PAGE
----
Try this on: you can even thank Him for no reason at all: “In everything give thanks, for this is the will of God in Christ Jesus concerning you.” This is in all things nor for all things.

Why I Love the King James Version part 1 (Proverbs 18:1)

“Through desire a man, having separated himself, seeketh and intermeddleth with all wisdom.” (Proverbs 18:1)

The King James Version of the Holy Bible was published around 400 years ago in 1611. It remains the bestselling book of all time. Its  poetic cadence and rich density of meaning have inspired countless individuals and societies to pursue both God and their own literary arts.

I’m going to elucidate the above verse as recorded in the King James Version and explain just what I think it means for the spiritual seeker.

With reference to other versions, the first verse of the eighteenth chapter of Proverbs is nearly always translated in the negative. And I’m not trying to be argumentative but I see the verse as positive, especially with the overarching attitudes of secular humanism, scientific materialism and scientific reductionism that we see in the world today–all three of which say that the physical world is all there is.

You’ve probably heard the phrase “God-shaped hole” at some point in your life. It’s referring to the fact that, because of sin, everyone has an internal void that only God can fill. When Solomon–the author of (most of) the Proverbs—-talks about someone “having separated himself”, he opens with the words through desire. If someone doesn’t believe in God or angels or anything supernatural, then they’re not going to have any desire for any of that stuff. They’re fine with whatever they see and have no need for anything else spiritual or…higher. God can work with the person who’s humble enough to admit they don’t know everything. Jesus says “seek and ye shall find” (Luke 11:9). In the book of Jeremiah (29:13), God says “and ye shall seek me, and find me, when ye shall search for me with all your heart”.

In the Proverbs verse, the man has separated himself. This means that he sees the inherent hypocrisy and futility of the system of the world and has distanced–separated–himself from its influence. This takes guts. Think of the lone student walking through his high school halls, the jeers of the jocks and the cool kids following behind him. He cares less and less for it everyday. He’s the one that Jesus goes after. He’s the one who will change the world. He’s the one, as Solomon says, will seek and intermeddle with all wisdom. And that’s where the other translations of the Bible view this as a negative thing (the Hebrew word translated “intermeddleth” connotes obstinacy, after all).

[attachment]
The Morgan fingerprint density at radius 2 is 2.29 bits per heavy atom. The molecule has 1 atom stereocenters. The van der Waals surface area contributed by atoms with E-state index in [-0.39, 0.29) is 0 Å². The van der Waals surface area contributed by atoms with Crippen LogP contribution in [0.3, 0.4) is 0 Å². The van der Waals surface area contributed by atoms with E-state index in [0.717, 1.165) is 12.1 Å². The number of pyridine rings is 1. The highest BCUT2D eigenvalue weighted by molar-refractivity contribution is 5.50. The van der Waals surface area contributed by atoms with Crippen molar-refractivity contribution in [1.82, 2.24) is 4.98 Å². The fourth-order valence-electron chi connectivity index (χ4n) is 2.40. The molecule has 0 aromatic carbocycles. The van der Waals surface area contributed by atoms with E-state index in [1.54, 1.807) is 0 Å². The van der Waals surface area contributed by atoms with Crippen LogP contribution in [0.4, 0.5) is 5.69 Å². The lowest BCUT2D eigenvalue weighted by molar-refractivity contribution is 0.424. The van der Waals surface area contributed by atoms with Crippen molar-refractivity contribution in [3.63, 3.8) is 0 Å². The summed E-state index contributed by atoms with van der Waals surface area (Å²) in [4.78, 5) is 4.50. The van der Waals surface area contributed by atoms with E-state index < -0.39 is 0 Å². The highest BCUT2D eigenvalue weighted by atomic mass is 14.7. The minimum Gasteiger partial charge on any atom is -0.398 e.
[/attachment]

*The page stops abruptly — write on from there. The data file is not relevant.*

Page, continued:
In the spiritual domain, things are black or white. We are not a self-possessed, self-contained entity. We either have Jesus and as John says, “[have] life” (1 John), or not. I, for one, am very guarded about where I get my “wisdom”. As John says elsewhere in his letter, “every spirit that does not confess Jesus (1 John 4:3 my translation) is not of God.” Again, I don’t want to be argumentative but I would like to make a case for receiving spiritual wisdom from God alone and not from any other source that leads away from Jesus.

The other wisdom, the practical, pragmatic and hard-won type stuff. The things that you read about in biographies and personal testimonies and hear about in songs, these bits of wisdom are highly valuable and worth listening to. If they help you serve God better and see things in a different light, then by all means intermeddle!

Recusing Ourselves (Re:Noun part 3)

How often will you hear this today: “don’t judge!”?

Okay, maybe you haven’t heard it today but I can almost guarantee you that you’ve heard it in the past week.

I find it interesting to hear in society, the same words that Jesus spoke over two-thousand years ago, but used incorrectly. You’d like to think and hope that someone would be intellectually honest enough to investigate the origin of a phrase that they so readily and liberally misuse. When they says “don’t judge”, what they could be saying is, let me have my sin and eat it too! Well, there is no doubt that people are hungry. But sin is not going to fill that need. And when you think about it, He didn’t say “don’t judge” and just leave it at that. When Jesus says “judge not, that ye be not judged” (Matthew 7:1), He then goes on to say “for with what judgment ye judge, ye shall be judged”. Did He just overrule His previous statement? What do you think? By the way, the connotation for judge as it’s translated into English is simply to choose. To decide. Not condemn.

To recuse oneself means to bow out from any interaction that might possibly be offensive or accusatory. As Christians, it means to be absolutely non-confrontational when dealing with someone–Christian or non–who is living in and commiting sin. Whoever wrote the book of Hebrews (10:38) said “if any man (or woman) draw back my soul shall have no pleasure in [them]. What they’re saying here is directed at the person (Christian) who has chosen not to act like or live like a Christian anymore. But the writer expresses their vote of confidence by saying “but we are not of them who draw back unto perdition; but of them that believe to the saving of the soul.” Unto perdition you say? Perdition basically means ruin or destruction, ultimately leading to death. Should I say something if I see someone doing something that could lead to what the writer of Hebrews is referring to as perdition? Should I judge them? Maybe not in the way that is commonly thought. I think that whenever you hear the word “judge” (as a verb), you automatically think of condemnation. And God is never about condemnation. It’s the devil who is the “accuser of our brethren” (Revelation 12:10).